By Dennis Bell
The Illinois-born civil engineer gave the world the Ferris Wheel, and got next to nothing for one of the greatest novelties in human history. George was just five years old when his parents moved the family from sedate and affluent Galesburg, Illinois to wild and woolly Nevada Territory. They had sold their dairy and cheese plant in Illinois for $60,000 and headed west in 1864, intending to settle in San Jose, California. However, the family fortune had shrunk to the equivalent of $30,000 by the time the Ferris family arrived by wagon in western Nevada. Money was worth just 50 cents on the dollar thanks to inflation caused by the U.S. Civil War, and it prevented the family from continuing on to California. Instead, George Ferris Sr. bought a ranch a mile north of present-day Minden, Nevada, in the Carson Valley, where the couple lived with three sons and four daughters for the following six years. During this time, George Jr. wrote of ranching as “the best occupation I know of” and expressed his delight at living near the Carson River. The story goes that his inspiration for the Ferris Wheel came from his fascination with a large undershot water wheel at Cradlebaugh Bridge on the river. Presumably, he imagined what it would be like to be riding around on one of its buckets.
George Sr. decided to create a landscaping business and the family moved into Carson City, occupying a residence on the southeast corner of Third and Division streets — the restored house is still there at 311 W. Third. George Sr. surrounded his new home with trees imported by rail from Illinois. The legacy of the Ferris family includes not only the Ferris Wheel, but much of the landscaping of Carson City, dating back to the 1870’s, including the state capitol grounds. The blue spruce that is now the official State Christmas Tree was planted by Ferris, Sr. in 1876. George Jr. left home in 1875 to attend the California Military Academy in Oakland, later moving east to study engineering. In 1880, he graduated from Rensselear Polytechnic School in Troy, New York with a degree in civil engineering. George Jr.launched his career in New York City, designing bridges, tunnels and trestles throughout the industrial northeast and midwest. Foreseeing an increase in the use of structural steel, he moved to Pittsburgh and founded G.W.G. Ferris & Co., a civil engineering firm that tested and inspected metals for railways and bridge builder, and later he opened offices in New York and Chicago.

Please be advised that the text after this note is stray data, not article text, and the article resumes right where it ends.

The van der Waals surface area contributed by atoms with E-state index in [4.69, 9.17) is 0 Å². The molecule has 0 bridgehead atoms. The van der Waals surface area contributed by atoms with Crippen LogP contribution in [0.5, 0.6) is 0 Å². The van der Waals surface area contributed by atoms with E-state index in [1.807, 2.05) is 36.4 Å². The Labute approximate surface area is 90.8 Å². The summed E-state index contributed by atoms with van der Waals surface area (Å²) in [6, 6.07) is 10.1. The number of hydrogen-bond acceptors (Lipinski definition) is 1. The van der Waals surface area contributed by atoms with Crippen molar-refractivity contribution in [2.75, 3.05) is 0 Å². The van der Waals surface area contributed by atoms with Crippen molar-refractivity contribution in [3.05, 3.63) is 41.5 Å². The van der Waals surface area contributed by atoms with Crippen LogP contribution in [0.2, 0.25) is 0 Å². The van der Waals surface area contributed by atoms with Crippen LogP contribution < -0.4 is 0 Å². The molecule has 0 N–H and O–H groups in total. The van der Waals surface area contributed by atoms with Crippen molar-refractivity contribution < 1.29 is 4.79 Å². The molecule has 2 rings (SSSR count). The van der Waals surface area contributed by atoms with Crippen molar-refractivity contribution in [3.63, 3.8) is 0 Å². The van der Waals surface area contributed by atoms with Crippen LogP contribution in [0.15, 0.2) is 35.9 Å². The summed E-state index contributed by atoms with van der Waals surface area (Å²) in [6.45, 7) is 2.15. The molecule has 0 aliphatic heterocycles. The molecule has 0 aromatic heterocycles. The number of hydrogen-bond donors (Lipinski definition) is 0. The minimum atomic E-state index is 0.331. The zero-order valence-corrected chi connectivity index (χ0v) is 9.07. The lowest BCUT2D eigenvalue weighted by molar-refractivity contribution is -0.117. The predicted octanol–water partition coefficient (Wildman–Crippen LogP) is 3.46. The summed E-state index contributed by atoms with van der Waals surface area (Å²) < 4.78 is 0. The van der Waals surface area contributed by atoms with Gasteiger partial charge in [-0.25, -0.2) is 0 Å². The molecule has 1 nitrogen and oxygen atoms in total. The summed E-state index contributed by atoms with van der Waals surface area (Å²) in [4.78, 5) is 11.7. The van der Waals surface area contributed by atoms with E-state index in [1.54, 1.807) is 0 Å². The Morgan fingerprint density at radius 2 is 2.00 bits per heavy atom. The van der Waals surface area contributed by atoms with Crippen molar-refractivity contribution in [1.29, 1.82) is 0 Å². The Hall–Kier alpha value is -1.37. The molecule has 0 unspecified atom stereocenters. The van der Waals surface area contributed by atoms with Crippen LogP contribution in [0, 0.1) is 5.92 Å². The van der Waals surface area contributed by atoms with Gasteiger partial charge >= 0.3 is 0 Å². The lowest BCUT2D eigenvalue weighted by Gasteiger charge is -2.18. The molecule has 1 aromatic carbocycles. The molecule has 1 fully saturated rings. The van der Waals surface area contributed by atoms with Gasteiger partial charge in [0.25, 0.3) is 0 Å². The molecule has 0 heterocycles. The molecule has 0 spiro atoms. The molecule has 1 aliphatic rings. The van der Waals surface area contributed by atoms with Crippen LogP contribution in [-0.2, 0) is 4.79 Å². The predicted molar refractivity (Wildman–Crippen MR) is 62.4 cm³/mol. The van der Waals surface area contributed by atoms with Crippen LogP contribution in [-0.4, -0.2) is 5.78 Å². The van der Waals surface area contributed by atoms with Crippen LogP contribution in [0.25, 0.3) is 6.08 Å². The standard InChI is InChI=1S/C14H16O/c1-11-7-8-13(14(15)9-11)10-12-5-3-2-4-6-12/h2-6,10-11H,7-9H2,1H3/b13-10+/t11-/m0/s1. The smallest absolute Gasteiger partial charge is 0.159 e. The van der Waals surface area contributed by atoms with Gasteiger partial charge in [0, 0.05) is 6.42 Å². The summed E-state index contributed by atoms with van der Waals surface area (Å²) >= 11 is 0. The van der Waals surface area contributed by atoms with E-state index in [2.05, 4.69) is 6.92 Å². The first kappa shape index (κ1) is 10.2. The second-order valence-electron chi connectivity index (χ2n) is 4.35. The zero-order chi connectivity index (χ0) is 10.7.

Ferris’s ascent to fame began when he attended an engineers’ banquet in late 1891 in Chicago, just selected to host the World’s Columbian Exposition – the Chicago world’s fair of 1893. Daniel H. Burnham, director of works for the fair, challenged the engineers to produce a structure of some sort rivalling the Eiffel Tower, the superstar of the 1889 Paris International Exposition. Although the fair’s planners had received many proposals, none of them were considered novel or daring enough to put Chicago on the world map. The best they could come up with were plans for towers taller than Eiffel — mimicry rather than innovation. Alexandre-Gustave Eiffel himself offered to surpass his Paris tower by building a bigger and better one for the Chicago fair. However, Burnham quickly received a scorching letter from 25 leading U.S. engineers demanding that any tower built for the exposition “be the result of American genius.”
Ferris’s imagination was fired, and he began toying with four or five ideas — all of them round in shape. Later, he told a reporter: “We used to have a Saturday afternoon club, chiefly engineers at the World’s Fair. It was at one of those dinners, down in a Chicago chop house, that I hit on the idea. I remember remarking that I would build a wheel, a monster. I got some paper and began sketching it out. I fixed the size, determined the construction, the number of cars we would run, the number of people it would hold, what we would charge, the plan of stopping six times in the first revolution and loading, and ten making a complete turn. In short, before the dinner was over, I had sketched out almost the entire detail and my plan never varied an item from that day.” The basic nuts and bolts of the Ferris Wheel emerged from the chop house scrawled on a series of gravy-stained dinner napkins. Basically, Ferris had rekindled an idea that had been in the back of his mind since childhood, converting the Carson River water wheel into a gargangtuan Ezekial’s Wheel.